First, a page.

A Total Eclipse of the Sun — April 8, 2024

Since the next total eclipse visible in North America wouldn’t be happening until 2044, I definitely wanted to check off my photographing-a-total-eclipse bucket list item with the April 8, 2024 eclipse. Its path of totality included southern portions of Illinois and Indiana. But I did not want to join the thousands of my closest friends crowding cities like Terre Haute, Bloomington, or Indianapolis.

During the weeks prior to the eclipse, I set out to discover an out-of-the-way spot that was unlikely to attach big crowds. I found a promising county park just outside Sullivan, Indiana, about 35 miles south of Terre Haute. While not dead center on the path of totality, it still promised some 3 minutes, 30 seconds of eclipse darkness.

My daughter, Elisabeth, and I set out from her house in Naperville, IL on Sunday, April 7th. We stayed the night in Champaign, IL and then completed the 250 mile trip to Sullivan, Indiana early Monday morning. The county park at the edge of town had plenty of parking and a nice grassy area on which to set up my cameras. It was not crowded. The day was sunny and warm with a few high cirrus clouds that I hoped wouldn’t interfere with the show. At 1:41 pm EDT as the moon began crossing the sun. It took almost 1 1/2 hours to achieve totality right at 3:00 p.m. (And then another 1 1/2 hours for the moon to complete its journey across the sun.)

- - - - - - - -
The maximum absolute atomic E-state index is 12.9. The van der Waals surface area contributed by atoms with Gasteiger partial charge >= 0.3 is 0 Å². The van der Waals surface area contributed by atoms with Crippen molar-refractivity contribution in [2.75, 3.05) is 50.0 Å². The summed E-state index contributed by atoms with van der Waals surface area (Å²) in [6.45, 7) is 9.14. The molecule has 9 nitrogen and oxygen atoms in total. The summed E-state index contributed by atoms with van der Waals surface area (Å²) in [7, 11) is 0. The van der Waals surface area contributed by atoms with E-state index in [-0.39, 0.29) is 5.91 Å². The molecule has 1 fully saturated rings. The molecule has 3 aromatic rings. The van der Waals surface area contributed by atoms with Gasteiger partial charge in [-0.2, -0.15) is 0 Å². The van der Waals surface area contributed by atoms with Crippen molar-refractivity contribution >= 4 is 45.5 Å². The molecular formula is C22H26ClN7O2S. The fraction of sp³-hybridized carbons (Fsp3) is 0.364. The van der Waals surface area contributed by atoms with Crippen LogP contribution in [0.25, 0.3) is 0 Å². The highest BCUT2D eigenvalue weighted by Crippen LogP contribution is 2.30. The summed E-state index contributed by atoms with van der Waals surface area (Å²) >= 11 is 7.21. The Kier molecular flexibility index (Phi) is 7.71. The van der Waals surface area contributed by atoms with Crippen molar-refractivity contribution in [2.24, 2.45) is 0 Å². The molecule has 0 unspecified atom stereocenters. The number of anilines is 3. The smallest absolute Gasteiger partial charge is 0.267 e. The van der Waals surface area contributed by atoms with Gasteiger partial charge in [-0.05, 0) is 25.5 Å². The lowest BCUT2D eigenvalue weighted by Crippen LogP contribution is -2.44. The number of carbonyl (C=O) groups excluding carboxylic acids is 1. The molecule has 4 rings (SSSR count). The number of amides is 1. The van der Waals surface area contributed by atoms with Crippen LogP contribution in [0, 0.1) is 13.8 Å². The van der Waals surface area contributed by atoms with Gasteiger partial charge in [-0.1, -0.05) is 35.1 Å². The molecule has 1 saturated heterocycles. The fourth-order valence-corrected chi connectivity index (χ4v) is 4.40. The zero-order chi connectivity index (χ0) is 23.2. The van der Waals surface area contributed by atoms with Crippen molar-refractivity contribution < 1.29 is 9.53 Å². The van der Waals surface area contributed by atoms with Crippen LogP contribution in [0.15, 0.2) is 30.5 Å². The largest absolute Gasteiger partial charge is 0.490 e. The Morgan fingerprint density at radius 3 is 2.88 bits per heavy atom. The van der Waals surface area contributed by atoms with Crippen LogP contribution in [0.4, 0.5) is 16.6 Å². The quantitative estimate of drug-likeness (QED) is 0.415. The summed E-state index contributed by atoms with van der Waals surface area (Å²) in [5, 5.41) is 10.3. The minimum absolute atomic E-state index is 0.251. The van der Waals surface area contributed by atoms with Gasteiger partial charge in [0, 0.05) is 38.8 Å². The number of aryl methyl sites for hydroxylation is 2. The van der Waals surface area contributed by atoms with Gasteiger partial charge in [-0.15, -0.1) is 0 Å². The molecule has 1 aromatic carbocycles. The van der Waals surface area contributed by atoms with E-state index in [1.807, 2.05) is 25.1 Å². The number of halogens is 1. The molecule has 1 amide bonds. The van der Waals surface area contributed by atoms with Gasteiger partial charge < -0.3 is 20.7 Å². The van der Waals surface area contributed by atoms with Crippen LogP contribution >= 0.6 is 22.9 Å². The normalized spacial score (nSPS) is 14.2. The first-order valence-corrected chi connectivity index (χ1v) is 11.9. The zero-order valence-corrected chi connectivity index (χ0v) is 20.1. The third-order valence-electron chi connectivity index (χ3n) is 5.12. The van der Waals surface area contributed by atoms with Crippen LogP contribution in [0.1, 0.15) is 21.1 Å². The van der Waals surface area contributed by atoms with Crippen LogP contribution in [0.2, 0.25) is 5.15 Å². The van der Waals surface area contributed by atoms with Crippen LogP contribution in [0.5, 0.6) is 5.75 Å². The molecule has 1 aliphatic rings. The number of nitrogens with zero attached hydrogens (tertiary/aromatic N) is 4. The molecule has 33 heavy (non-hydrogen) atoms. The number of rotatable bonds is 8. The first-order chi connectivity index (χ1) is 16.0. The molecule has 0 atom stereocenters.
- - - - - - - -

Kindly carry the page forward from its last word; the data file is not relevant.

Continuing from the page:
The sky was clear; big crowds never materialized, and when the moon fully blocked the sun the crowd cheered. The parking lot lights turned on in the semi-darkness and someone set off fireworks. Late in the afternoon, we headed back to Naperville using off-the-beaten-track county roads rather than sitting in traffic on the Interstate. It was a pleasant drive back north through the flatness that is central Illinois.

Totality was the fastest 3 1/2 minutes of my life. But what an experience! If you ever get the opportunity to experience a total eclipse of the sun, make the trip! I witnessed a partial eclipse in 2017 and another in 2021. They were fine, but not terribly awesome. But as someone has observed, partial eclipses are like lightning bugs. Totality is like lightning itself…


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